It all began with a backstage “hello” more than a decade ago following a performance of Hal Prince’s acclaimed revival of “Showboat” when leading lady Sarah Pfisterer met Bob Eagle, Founder and Producing Artistic Director of Waltham’s Reagle Music Theatre. That brief greeting has led to an enduring personal and professional connection that lasts to this day.
A Metropolitan Opera semi-finalist with a master’s in Music from Northwestern University, Sarah has become a mainstay at Reagle in recent years, regularly appearing in summer musicals such as “Carousel,” “The Music Man,” “The Sound of Music” and ”My Fair Lady.” She has also performed in the company’s annual Christmas production.
And later this month she will return to Waltham to sing in Reagle’s 17th annual St. Patrick’s Day revue, “A Little Bit Of Ireland,” on March 14 and 15.
The show is a dynamic celebration of Irish music, dance, and light-hearted comedy based on what Bob Eagle modestly calls “a little idea I had.” This year’s enthusiastic company of close to 70 singers, dancers, and musicians is scheduled to include everyone from Sarah and her husband Rick Hilsabeck (star of Broadway’s “Phantom of the Opera”) to the Celtic ensemble Comhaltas, Judith Ross and the Massachusetts Harp Ensemble, students from the award-winning Harney Academy of Irish Dance, comedian Jerry Walker, a full chorus, a live orchestra, and more.
In addition to her work on Broadway and in the national tour of “Showboat,” Sarah also starred as Christine Daae in more then 1,000 performances of “Phantom,” which is where she and Rick first met. Rick’s extensive credits include performing as principal dancer and choreographer with Hubbard Street Dance Company in addition to appearing in “Ragtime,” “Billy Elliot: The Musical,” “Chitty, Chitty Bang Bang” and Hal Prince’s “Parade,” among others.
Originally from the Midwest, Sarah and Rick currently live with their two children in Connecticut where they co-founded the Wire Mill Academy, a theater school for young artists where they teach. Despite their extensive work schedules, they both say Reagle Music Theatre holds a very special place in their hearts.
Chatting by phone from home, Sarah said, “We still work in New York, we do concerts, we have the performing arts school down here, but we talk a lot about the fact that I think we have closer friends in the Boston area because of Reagle Music Theatre than we do here. People are so wonderful up there. I can think of ten people right off the top of my head that I could call and say, ‘Gosh, I’m in this bind, would you mind X-Y-and-Z and they’d be there in a moment’s notice. … Bob Eagle has just created a lovely, lovely thing there.”
This year’s show is still being fine tuned, but Sarah said, “As far as I know, I think I’ll be doing ‘Come Back to Erin.’ Rick will be doing ‘Danny Boy.’ We’ll do ‘Great Day For The Irish’ and some sing-alongs to get everybody going . . . And then I’ll probably do ‘Mother Ireland’ (with an arrangement) Judy Ross wrote a few years back for her harps.”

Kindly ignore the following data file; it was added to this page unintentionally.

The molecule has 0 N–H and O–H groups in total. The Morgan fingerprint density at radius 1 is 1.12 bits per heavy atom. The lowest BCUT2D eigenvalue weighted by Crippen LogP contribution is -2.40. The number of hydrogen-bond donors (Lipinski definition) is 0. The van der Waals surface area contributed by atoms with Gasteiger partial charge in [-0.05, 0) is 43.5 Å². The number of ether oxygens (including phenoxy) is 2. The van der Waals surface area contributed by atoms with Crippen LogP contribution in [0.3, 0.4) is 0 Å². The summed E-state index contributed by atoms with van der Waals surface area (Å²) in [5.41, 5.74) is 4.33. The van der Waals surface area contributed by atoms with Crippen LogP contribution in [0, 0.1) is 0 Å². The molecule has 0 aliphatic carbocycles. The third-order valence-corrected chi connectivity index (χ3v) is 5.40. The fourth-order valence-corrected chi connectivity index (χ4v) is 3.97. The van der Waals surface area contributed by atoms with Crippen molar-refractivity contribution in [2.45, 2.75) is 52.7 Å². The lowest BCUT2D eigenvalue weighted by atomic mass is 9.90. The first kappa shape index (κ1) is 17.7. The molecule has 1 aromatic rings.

She added, with a laugh, “One of our dearest friends is Jerry Walker. I remember the first year I did the Reagle Irish show, I (was backstage and) thought ‘Well I’m going to watch Jerry do his thing.’ I was laughing so hard I was losing my voice. And the audience just screams, which, of course, makes you laugh even harder.”
Sarah and Rick believe the popularity and longevity of “A Little Bit of Ireland” lie in the fact that audiences count on it as an annual family tradition that delivers a great night out. Said Sarah: “It does change a bit from year to year – sometimes we’ll add a new song, or Judy will write something new. Liam Harney will put some new dances in. But what a collection, what a talented group. I am always blown away. I stand in the wings and watch with my jaw on the floor because they’re all so talented. Rick and I are honored to be among them.”
They are also very proud of their school. “Education in the arts in our area (was lacking),” said Sarah. School budgets – always the first thing to be cut. We felt there was a real need. So along with a partner of ours, Mary Jo Duffy, a good Irish girl, we founded Wire Mill Academy. We’re in our fourth year and it’s going really well. We sit at the crossroad of four towns so we have a unique situation where kids from all four towns get to know each other. That normally wouldn’t happen. But involvement in the theater and the arts really kind of brings people together. It’s been a really wonderful, completely different experience in the arts for us. When you’re teaching, you really take yourself out of the equation. And that has been so rewarding.”
Both Rick and Sarah come from families of educators. “We love teaching and desperately want these kids (kindergarten through college) to have the same kind of experiences we had,“ Rick said. “Sarah and I were very fortunate growing up to have good teachers – good, solid, dependable people, inspirational people.”
Rick noted that the reality of financial uncertainty today sometimes limits what theatrical producers are able to do to ensure a fully staged production. However, he said, Bob Eagle “has maintained a wonderful tradition of keeping live music, a live orchestra and never skimping, never giving in to play things to a recording or hiring just five musicians.”
At the end of “A Little Bit Of Ireland,” Rick said, he and Sarah feel it’s important for them to acknowledge to the audience the gratitude and pleasure performers experience when singing with a live orchestra. “It’s something we hope never dwindles.”
R. J. Donovan is Editor and Publisher of onstageboston.com.
Reagle Music Theatre’s “A Little Bit Of Ireland,” March 14 & 15, Robinson Theater, 617 Lexington St., Waltham. Tickets: reaglemusictheatre.com or 781-891-5600.